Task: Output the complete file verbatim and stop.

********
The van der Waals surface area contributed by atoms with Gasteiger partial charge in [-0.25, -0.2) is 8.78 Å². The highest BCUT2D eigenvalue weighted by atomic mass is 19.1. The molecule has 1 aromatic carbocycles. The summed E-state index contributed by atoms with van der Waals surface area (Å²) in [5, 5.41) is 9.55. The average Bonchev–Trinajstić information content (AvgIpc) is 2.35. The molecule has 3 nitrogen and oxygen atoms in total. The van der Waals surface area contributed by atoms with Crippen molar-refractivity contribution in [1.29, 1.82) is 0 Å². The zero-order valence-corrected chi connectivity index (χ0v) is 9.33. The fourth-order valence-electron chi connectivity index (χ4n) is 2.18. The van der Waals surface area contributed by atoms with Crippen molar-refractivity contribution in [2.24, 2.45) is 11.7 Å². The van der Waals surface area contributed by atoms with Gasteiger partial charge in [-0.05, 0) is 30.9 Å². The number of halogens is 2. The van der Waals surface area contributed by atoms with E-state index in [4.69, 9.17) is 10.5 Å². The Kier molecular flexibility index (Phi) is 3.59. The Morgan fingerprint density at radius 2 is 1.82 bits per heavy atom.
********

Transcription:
The van der Waals surface area contributed by atoms with Gasteiger partial charge in [-0.25, -0.2) is 8.78 Å². The highest BCUT2D eigenvalue weighted by atomic mass is 19.1. The molecule has 1 aromatic carbocycles. The summed E-state index contributed by atoms with van der Waals surface area (Å²) in [5, 5.41) is 9.55. The average Bonchev–Trinajstić information content (AvgIpc) is 2.35. The molecule has 3 nitrogen and oxygen atoms in total. The van der Waals surface area contributed by atoms with Crippen molar-refractivity contribution in [1.29, 1.82) is 0 Å². The zero-order valence-corrected chi connectivity index (χ0v) is 9.33. The fourth-order valence-electron chi connectivity index (χ4n) is 2.18. The van der Waals surface area contributed by atoms with Crippen molar-refractivity contribution in [2.24, 2.45) is 11.7 Å². The van der Waals surface area contributed by atoms with Gasteiger partial charge in [-0.05, 0) is 30.9 Å². The number of halogens is 2. The van der Waals surface area contributed by atoms with E-state index in [4.69, 9.17) is 10.5 Å². The Kier molecular flexibility index (Phi) is 3.59. The Morgan fingerprint density at radius 2 is 1.82 bits per heavy atom.